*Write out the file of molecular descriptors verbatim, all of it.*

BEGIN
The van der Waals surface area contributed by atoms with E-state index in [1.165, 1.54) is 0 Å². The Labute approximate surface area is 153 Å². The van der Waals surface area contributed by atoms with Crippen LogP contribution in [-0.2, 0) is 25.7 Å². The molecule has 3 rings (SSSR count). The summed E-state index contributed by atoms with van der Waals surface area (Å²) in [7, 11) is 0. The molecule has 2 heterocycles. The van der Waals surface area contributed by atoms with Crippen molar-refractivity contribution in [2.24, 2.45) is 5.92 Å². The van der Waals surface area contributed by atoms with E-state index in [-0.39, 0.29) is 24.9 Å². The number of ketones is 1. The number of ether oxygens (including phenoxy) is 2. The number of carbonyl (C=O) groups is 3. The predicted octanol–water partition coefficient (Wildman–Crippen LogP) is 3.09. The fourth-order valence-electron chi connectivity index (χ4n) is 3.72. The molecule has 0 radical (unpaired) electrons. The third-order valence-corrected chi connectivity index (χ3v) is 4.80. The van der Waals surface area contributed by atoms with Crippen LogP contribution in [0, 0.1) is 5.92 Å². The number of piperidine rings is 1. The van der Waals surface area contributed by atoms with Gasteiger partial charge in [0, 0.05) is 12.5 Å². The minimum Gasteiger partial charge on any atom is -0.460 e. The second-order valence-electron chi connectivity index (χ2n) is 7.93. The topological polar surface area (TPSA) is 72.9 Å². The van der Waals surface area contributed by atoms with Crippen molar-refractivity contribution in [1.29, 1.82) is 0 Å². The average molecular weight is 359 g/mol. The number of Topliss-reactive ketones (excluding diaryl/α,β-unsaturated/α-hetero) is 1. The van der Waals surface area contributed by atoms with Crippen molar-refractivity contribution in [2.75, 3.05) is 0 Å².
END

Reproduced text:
The van der Waals surface area contributed by atoms with E-state index in [1.165, 1.54) is 0 Å². The Labute approximate surface area is 153 Å². The van der Waals surface area contributed by atoms with Crippen LogP contribution in [-0.2, 0) is 25.7 Å². The molecule has 3 rings (SSSR count). The summed E-state index contributed by atoms with van der Waals surface area (Å²) in [7, 11) is 0. The molecule has 2 heterocycles. The van der Waals surface area contributed by atoms with Crippen molar-refractivity contribution in [2.24, 2.45) is 5.92 Å². The van der Waals surface area contributed by atoms with E-state index in [-0.39, 0.29) is 24.9 Å². The number of ketones is 1. The number of ether oxygens (including phenoxy) is 2. The number of carbonyl (C=O) groups is 3. The predicted octanol–water partition coefficient (Wildman–Crippen LogP) is 3.09. The fourth-order valence-electron chi connectivity index (χ4n) is 3.72. The molecule has 0 radical (unpaired) electrons. The third-order valence-corrected chi connectivity index (χ3v) is 4.80. The van der Waals surface area contributed by atoms with Crippen LogP contribution in [0, 0.1) is 5.92 Å². The number of piperidine rings is 1. The van der Waals surface area contributed by atoms with Gasteiger partial charge in [0, 0.05) is 12.5 Å². The minimum Gasteiger partial charge on any atom is -0.460 e. The second-order valence-electron chi connectivity index (χ2n) is 7.93. The topological polar surface area (TPSA) is 72.9 Å². The van der Waals surface area contributed by atoms with Crippen molar-refractivity contribution in [1.29, 1.82) is 0 Å². The average molecular weight is 359 g/mol. The number of Topliss-reactive ketones (excluding diaryl/α,β-unsaturated/α-hetero) is 1. The van der Waals surface area contributed by atoms with Crippen molar-refractivity contribution in [2.75, 3.05) is 0 Å².